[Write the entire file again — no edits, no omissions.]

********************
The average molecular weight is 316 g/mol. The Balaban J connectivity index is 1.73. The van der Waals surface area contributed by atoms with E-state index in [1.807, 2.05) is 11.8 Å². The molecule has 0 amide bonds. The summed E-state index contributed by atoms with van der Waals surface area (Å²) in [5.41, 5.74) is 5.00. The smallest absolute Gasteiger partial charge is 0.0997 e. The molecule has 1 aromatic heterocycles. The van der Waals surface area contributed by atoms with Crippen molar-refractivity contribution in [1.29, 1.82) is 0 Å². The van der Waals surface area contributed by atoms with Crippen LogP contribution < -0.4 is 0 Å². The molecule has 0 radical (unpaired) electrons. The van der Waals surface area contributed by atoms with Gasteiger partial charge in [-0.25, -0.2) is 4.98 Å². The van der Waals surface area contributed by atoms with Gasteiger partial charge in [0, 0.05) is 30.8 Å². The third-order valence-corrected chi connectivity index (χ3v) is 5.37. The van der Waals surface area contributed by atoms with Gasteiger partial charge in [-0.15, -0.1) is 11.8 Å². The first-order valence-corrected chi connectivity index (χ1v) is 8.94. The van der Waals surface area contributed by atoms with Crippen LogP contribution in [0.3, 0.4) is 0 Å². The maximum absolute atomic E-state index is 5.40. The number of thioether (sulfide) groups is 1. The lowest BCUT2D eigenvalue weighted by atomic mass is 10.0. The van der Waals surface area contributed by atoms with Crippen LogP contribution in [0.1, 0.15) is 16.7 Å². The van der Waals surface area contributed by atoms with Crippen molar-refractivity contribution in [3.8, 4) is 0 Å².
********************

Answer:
The average molecular weight is 316 g/mol. The Balaban J connectivity index is 1.73. The van der Waals surface area contributed by atoms with E-state index in [1.807, 2.05) is 11.8 Å². The molecule has 0 amide bonds. The summed E-state index contributed by atoms with van der Waals surface area (Å²) in [5.41, 5.74) is 5.00. The smallest absolute Gasteiger partial charge is 0.0997 e. The molecule has 1 aromatic heterocycles. The van der Waals surface area contributed by atoms with Crippen molar-refractivity contribution in [1.29, 1.82) is 0 Å². The van der Waals surface area contributed by atoms with Crippen LogP contribution < -0.4 is 0 Å². The molecule has 0 radical (unpaired) electrons. The van der Waals surface area contributed by atoms with Gasteiger partial charge in [-0.25, -0.2) is 4.98 Å². The van der Waals surface area contributed by atoms with Gasteiger partial charge in [0, 0.05) is 30.8 Å². The third-order valence-corrected chi connectivity index (χ3v) is 5.37. The van der Waals surface area contributed by atoms with Gasteiger partial charge in [-0.15, -0.1) is 11.8 Å². The first-order valence-corrected chi connectivity index (χ1v) is 8.94. The van der Waals surface area contributed by atoms with Crippen LogP contribution in [0.3, 0.4) is 0 Å². The maximum absolute atomic E-state index is 5.40. The number of thioether (sulfide) groups is 1. The lowest BCUT2D eigenvalue weighted by atomic mass is 10.0. The van der Waals surface area contributed by atoms with Crippen LogP contribution in [0.1, 0.15) is 16.7 Å². The van der Waals surface area contributed by atoms with Crippen molar-refractivity contribution in [3.8, 4) is 0 Å².